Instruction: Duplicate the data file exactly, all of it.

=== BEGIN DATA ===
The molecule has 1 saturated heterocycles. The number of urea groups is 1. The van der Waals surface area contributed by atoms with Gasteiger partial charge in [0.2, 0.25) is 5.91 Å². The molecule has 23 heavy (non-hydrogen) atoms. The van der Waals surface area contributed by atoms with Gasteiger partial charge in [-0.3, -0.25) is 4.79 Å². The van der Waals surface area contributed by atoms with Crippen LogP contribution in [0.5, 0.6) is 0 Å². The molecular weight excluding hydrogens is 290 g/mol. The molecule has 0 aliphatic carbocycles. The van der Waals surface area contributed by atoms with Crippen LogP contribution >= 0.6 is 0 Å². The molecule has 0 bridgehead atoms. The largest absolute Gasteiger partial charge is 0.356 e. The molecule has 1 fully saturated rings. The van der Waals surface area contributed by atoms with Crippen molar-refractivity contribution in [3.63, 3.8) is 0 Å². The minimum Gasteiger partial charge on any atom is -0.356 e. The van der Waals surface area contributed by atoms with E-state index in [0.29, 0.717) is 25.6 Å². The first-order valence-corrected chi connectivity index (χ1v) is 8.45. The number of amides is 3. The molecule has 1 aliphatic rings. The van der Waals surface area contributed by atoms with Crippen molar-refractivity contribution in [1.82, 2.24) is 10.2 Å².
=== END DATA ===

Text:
The molecule has 1 saturated heterocycles. The number of urea groups is 1. The van der Waals surface area contributed by atoms with Gasteiger partial charge in [0.2, 0.25) is 5.91 Å². The molecule has 23 heavy (non-hydrogen) atoms. The van der Waals surface area contributed by atoms with Gasteiger partial charge in [-0.3, -0.25) is 4.79 Å². The van der Waals surface area contributed by atoms with Crippen LogP contribution in [0.5, 0.6) is 0 Å². The molecular weight excluding hydrogens is 290 g/mol. The molecule has 0 aliphatic carbocycles. The van der Waals surface area contributed by atoms with Crippen LogP contribution >= 0.6 is 0 Å². The molecule has 0 bridgehead atoms. The largest absolute Gasteiger partial charge is 0.356 e. The molecule has 1 fully saturated rings. The van der Waals surface area contributed by atoms with Crippen molar-refractivity contribution in [3.63, 3.8) is 0 Å². The minimum Gasteiger partial charge on any atom is -0.356 e. The van der Waals surface area contributed by atoms with E-state index in [0.29, 0.717) is 25.6 Å². The first-order valence-corrected chi connectivity index (χ1v) is 8.45. The number of amides is 3. The molecule has 1 aliphatic rings. The van der Waals surface area contributed by atoms with Crippen molar-refractivity contribution in [1.82, 2.24) is 10.2 Å².